PITTSBURGH (KDKA) — Every new governor likes to put their own little touches on their inaugural festivities, and Pennsylvania’s Governor-elect Tom Corbett is no different.
Pennsylvania’s new governor will be sworn in with a little less action outside the state Capitol building, but with a pricier inaugural ball at a time when some governors are scaling back.
But the bottom line, Corbett’s Inaugural planners keep saying, is that no tax dollars will subsidize these events.
Flashback eight years to Gov. Ed Rendell’s first inaugural as governor, and you can see the pomp that covered the every-four-year ritual in Harrisburg.
This year, the location remains the same. The East Wing of the Capitol is where Tom Corbett will take the oath of office on Jan. 18.
But one big change is no parades.
“We decided given the climate, the economy, it was something that we could scale back on,” Corbett Inaugural spokeswoman Kirsten Page told KDKA Political Editor Jon Delano in a telephone interview. “It was something that was not necessary, so we decided to not do it.”
Instead, Corbett’s inaugural will begin the day before with a family festival featuring children’s entertainers from across the state, followed by a morning mass and the inaugural event itself with military bands and choirs.
“So it is going to be something that is very dignified, very meaningful to the Corbetts and I believe to everyone who comes here to witness this happening,” says Page.
But Corbett will have a $150 black-tie-optional inaugural ball, in contrast to governors in other states who have dropped or scaled back the event.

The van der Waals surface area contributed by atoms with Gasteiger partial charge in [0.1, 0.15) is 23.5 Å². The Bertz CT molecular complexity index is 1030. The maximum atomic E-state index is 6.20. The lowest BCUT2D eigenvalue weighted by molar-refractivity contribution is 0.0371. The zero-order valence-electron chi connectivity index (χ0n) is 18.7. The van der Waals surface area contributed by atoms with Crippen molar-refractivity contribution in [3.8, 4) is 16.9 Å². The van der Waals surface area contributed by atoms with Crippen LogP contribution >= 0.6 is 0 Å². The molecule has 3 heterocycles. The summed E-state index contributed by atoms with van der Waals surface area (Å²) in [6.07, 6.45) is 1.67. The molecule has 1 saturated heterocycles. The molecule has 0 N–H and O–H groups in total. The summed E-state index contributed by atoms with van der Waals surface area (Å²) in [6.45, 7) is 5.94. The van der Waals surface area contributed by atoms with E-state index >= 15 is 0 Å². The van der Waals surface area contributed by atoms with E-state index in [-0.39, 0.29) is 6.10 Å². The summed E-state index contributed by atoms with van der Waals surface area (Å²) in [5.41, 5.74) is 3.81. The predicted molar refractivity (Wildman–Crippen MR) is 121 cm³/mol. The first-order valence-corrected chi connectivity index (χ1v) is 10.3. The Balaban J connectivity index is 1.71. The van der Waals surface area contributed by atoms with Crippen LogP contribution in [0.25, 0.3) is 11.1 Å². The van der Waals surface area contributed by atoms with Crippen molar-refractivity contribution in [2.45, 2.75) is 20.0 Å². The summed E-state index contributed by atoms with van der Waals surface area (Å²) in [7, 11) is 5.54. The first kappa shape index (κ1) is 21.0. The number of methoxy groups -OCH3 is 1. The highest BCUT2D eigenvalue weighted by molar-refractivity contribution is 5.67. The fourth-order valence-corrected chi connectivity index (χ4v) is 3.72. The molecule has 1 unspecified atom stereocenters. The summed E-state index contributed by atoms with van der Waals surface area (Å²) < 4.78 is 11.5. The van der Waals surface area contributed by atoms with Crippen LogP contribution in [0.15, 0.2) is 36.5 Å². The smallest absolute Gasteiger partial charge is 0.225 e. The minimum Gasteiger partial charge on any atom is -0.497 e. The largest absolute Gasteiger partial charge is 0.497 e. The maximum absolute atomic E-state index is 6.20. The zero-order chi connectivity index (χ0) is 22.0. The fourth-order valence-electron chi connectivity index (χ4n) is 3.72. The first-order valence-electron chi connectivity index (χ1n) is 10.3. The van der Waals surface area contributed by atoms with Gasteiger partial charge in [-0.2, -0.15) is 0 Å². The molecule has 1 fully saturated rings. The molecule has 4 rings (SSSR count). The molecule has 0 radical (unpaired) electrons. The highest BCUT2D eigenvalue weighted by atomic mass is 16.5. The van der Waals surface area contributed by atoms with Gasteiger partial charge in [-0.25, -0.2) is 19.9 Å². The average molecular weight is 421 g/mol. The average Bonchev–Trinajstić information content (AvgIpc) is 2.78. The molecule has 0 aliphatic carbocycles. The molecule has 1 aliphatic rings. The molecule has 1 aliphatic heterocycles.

New York Gov. Andrew Cuomo nixed the ball, instead cutting a ribbon and inviting average New Yorkers to greet him inside the governor’s mansion.
California Gov. Jerry Brown opted for an open hot dog and California produce event instead of a ball.
Wisconsin Gov. Scott Walker had a $50 ball, while Minnesota Gov. Mark Dayton encouraged jeans, not black tie, at his $30 event.
Page defends the more expensive Corbett ball.
“This is an evening for people who have worked hard and just want to celebrate the new beginning of the Corbett administration,” she said.
That, of course, is true.
Lots of people worked hard to elect Corbett, and the ball is their chance to celebrate.
Of course, both the inaugural and the ball are open to everyone. You do not need an invitation, but you do need a ticket, free for the inauguration and $150 for the ball.
You can sign up for tickets at the Corbett inaugural website.